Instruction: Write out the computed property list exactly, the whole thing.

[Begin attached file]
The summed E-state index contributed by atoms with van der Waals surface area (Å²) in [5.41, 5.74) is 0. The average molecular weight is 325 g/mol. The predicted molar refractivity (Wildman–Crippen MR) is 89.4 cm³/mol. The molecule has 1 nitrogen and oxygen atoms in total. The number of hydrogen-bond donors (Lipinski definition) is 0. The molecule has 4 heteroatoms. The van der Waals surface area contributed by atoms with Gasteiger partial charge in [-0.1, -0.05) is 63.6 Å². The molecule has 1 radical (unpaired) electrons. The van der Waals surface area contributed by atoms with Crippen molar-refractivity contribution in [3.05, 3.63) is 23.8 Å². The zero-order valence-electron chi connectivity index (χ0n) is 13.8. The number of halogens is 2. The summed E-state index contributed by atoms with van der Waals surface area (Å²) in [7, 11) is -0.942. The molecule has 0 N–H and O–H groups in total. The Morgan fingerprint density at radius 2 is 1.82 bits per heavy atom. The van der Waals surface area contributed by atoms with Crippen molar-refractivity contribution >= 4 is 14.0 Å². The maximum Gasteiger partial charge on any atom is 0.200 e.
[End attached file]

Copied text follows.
The summed E-state index contributed by atoms with van der Waals surface area (Å²) in [5.41, 5.74) is 0. The average molecular weight is 325 g/mol. The predicted molar refractivity (Wildman–Crippen MR) is 89.4 cm³/mol. The molecule has 1 nitrogen and oxygen atoms in total. The number of hydrogen-bond donors (Lipinski definition) is 0. The molecule has 4 heteroatoms. The van der Waals surface area contributed by atoms with Gasteiger partial charge in [-0.1, -0.05) is 63.6 Å². The molecule has 1 radical (unpaired) electrons. The van der Waals surface area contributed by atoms with Crippen molar-refractivity contribution in [3.05, 3.63) is 23.8 Å². The zero-order valence-electron chi connectivity index (χ0n) is 13.8. The number of halogens is 2. The summed E-state index contributed by atoms with van der Waals surface area (Å²) in [7, 11) is -0.942. The molecule has 0 N–H and O–H groups in total. The Morgan fingerprint density at radius 2 is 1.82 bits per heavy atom. The van der Waals surface area contributed by atoms with Crippen molar-refractivity contribution >= 4 is 14.0 Å². The maximum Gasteiger partial charge on any atom is 0.200 e.